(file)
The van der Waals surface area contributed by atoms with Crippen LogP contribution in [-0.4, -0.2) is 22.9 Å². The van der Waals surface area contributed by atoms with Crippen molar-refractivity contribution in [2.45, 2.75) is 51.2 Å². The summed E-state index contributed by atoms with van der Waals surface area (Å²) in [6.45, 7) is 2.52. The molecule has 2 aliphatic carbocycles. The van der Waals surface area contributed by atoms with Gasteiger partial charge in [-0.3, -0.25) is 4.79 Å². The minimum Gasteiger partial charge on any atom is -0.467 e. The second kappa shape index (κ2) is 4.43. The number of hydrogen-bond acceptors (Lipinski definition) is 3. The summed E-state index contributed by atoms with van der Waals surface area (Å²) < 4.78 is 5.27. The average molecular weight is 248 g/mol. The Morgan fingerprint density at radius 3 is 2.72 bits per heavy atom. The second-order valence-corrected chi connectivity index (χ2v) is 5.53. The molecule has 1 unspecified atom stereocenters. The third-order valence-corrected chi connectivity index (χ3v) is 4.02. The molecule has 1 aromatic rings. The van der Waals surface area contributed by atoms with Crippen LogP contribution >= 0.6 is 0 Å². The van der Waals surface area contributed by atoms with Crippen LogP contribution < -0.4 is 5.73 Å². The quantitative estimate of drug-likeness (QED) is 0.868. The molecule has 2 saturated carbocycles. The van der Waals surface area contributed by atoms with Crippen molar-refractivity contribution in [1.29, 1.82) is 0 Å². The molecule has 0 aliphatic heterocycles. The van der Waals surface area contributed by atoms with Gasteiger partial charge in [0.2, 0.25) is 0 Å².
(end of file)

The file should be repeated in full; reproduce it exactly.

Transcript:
The van der Waals surface area contributed by atoms with Crippen LogP contribution in [-0.4, -0.2) is 22.9 Å². The van der Waals surface area contributed by atoms with Crippen molar-refractivity contribution in [2.45, 2.75) is 51.2 Å². The summed E-state index contributed by atoms with van der Waals surface area (Å²) in [6.45, 7) is 2.52. The molecule has 2 aliphatic carbocycles. The van der Waals surface area contributed by atoms with Gasteiger partial charge in [-0.3, -0.25) is 4.79 Å². The minimum Gasteiger partial charge on any atom is -0.467 e. The second kappa shape index (κ2) is 4.43. The number of hydrogen-bond acceptors (Lipinski definition) is 3. The summed E-state index contributed by atoms with van der Waals surface area (Å²) < 4.78 is 5.27. The average molecular weight is 248 g/mol. The Morgan fingerprint density at radius 3 is 2.72 bits per heavy atom. The second-order valence-corrected chi connectivity index (χ2v) is 5.53. The molecule has 1 unspecified atom stereocenters. The third-order valence-corrected chi connectivity index (χ3v) is 4.02. The molecule has 1 aromatic rings. The van der Waals surface area contributed by atoms with Crippen LogP contribution >= 0.6 is 0 Å². The van der Waals surface area contributed by atoms with Crippen LogP contribution < -0.4 is 5.73 Å². The quantitative estimate of drug-likeness (QED) is 0.868. The molecule has 2 saturated carbocycles. The van der Waals surface area contributed by atoms with Crippen molar-refractivity contribution in [1.29, 1.82) is 0 Å². The molecule has 0 aliphatic heterocycles. The van der Waals surface area contributed by atoms with Gasteiger partial charge in [0.2, 0.25) is 0 Å².